updated 02:58 pm EDT, Mon April 14, 2014
900 taxpayers lose social insurance numbers to OpenSSL flaw
Canada's tax administration has reported that around 900 people have had personal data stolen, with the miscreants making off with the data using the Heartbleed bug. Taken by the hackers are social insurance numbers (similar to Social Security numbers in the US), and potentially other data. The breach is the first directly pointing at the Heartbleed bug as the main vector of attack.
The Heartbleed bug has existed since March 2013, and puts at risk not only the contents of encrypted online communications, but also the SSL keys used in the transmission. Heartbleed appears in the widely-available OpenSSL version 1.0.1, as well as the beta of 1.0.2, with the former version being used in a large proportion of servers.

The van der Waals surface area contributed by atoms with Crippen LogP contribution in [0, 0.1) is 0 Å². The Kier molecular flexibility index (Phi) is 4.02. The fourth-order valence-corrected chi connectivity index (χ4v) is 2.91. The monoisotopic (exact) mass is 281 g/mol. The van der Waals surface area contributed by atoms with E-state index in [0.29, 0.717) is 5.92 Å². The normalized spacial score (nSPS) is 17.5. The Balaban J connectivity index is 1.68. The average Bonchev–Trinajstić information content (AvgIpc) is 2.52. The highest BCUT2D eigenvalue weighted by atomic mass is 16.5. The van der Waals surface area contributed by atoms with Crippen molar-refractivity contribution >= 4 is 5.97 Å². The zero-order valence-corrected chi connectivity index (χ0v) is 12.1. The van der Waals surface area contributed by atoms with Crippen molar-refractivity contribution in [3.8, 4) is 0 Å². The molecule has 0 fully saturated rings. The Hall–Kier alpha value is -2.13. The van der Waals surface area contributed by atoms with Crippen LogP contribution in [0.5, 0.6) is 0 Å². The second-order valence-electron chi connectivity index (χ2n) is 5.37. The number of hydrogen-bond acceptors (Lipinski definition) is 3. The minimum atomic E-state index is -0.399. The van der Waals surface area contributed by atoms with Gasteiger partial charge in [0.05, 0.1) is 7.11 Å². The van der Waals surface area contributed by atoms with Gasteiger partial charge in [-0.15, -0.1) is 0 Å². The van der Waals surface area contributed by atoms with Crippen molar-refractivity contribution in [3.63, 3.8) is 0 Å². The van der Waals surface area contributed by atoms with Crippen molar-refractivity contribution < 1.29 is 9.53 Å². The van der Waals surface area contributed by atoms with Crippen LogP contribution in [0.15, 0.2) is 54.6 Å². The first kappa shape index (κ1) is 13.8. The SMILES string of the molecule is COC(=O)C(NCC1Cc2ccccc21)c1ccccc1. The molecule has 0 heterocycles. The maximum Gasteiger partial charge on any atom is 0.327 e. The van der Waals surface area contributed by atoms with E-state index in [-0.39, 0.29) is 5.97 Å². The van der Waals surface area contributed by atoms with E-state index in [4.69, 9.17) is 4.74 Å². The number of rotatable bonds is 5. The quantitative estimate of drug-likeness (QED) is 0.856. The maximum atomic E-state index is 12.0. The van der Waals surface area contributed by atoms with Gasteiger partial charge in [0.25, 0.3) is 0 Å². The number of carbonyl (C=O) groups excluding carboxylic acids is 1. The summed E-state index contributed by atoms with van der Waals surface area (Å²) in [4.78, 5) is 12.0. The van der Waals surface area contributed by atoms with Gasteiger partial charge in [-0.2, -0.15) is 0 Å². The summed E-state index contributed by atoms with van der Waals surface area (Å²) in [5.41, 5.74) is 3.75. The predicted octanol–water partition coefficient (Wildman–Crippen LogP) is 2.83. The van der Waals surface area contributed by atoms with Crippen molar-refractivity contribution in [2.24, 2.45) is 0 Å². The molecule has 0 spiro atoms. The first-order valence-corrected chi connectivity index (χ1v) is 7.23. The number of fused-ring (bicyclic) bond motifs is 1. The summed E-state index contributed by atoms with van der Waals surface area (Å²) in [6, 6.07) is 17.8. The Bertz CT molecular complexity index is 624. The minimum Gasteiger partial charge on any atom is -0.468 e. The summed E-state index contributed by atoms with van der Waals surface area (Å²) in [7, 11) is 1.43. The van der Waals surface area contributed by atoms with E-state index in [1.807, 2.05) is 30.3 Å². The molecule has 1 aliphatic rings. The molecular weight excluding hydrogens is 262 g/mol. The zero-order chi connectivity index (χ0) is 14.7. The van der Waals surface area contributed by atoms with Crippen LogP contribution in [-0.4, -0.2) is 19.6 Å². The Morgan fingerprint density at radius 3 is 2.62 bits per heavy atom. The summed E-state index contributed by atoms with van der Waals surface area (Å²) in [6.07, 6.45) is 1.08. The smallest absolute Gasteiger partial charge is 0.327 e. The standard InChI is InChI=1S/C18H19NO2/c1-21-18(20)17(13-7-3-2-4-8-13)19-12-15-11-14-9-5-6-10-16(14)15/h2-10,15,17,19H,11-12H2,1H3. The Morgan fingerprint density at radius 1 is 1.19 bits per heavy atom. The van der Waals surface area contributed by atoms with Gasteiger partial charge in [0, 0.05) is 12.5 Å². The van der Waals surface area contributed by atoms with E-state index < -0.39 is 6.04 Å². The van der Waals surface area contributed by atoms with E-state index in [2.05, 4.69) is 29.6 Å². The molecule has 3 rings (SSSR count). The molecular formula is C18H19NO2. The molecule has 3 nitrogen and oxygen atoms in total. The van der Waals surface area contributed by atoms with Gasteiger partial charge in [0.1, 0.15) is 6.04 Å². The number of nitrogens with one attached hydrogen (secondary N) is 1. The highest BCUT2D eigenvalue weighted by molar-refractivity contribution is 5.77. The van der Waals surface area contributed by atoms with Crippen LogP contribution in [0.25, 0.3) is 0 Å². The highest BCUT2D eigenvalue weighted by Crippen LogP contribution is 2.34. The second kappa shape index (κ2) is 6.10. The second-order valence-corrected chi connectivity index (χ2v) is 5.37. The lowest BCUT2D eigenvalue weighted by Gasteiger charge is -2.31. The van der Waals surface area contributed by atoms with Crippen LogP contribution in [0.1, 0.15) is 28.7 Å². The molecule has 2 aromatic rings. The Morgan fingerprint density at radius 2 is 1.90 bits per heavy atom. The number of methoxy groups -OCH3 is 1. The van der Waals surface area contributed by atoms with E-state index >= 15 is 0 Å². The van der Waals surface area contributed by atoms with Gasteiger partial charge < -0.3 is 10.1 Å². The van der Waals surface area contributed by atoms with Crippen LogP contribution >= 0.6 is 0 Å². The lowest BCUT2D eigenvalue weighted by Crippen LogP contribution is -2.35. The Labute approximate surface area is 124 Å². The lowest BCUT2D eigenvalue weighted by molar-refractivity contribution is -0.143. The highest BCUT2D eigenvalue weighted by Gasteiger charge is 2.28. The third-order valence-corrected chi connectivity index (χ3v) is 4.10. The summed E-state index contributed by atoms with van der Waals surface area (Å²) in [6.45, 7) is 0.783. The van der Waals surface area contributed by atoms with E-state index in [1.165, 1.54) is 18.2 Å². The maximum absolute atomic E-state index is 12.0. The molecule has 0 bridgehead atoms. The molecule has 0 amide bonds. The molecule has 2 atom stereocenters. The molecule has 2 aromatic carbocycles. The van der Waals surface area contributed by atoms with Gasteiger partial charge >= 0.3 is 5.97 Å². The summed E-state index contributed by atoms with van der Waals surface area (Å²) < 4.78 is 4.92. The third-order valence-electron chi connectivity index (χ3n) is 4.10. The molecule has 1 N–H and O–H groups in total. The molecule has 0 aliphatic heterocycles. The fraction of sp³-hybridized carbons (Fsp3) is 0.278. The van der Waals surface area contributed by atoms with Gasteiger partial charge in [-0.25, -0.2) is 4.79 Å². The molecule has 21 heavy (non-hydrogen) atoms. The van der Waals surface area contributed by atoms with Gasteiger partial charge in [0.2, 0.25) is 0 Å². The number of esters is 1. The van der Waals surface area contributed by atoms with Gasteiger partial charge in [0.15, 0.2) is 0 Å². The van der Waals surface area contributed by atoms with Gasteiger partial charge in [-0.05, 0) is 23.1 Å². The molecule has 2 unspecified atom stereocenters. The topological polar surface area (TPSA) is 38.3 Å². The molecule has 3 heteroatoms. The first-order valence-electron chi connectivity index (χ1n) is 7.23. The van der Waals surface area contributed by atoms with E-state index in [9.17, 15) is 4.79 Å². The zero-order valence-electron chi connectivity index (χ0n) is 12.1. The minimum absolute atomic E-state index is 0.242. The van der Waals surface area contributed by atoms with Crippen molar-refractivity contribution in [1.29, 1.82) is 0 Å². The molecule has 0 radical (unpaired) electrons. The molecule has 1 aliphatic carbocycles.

Heartbleed allows attackers to reveal credit card details in a transaction over HTTPS through exploitation of RAM space. The severity of the issue potentially allows for the SSL keys to be used to enter a server without leaving any sign of an intrusion. Many major services are either immune to the attack, or have since patched any flaw -- but smaller services, and some hardware, remain susceptible.
Security firm Cybereason's chief executive Lior Div said of the attack that "we are in a race. People who hadn't thought about using this type of attack will use it now." Div believes that the simplicity of the attack will allow "unsophisticated hackers" to utilize publicly-accessible tools.
Regarding the breach, the Canada Revenue Agency claimed that "we are currently going through the painstaking process of analyzing other fragments of data, some that may relate to businesses, that were also removed." The service was shut down on Wednesday, in the middle of tax season. The CRA claims that no other attacks were made before or after the Heartbleed attack.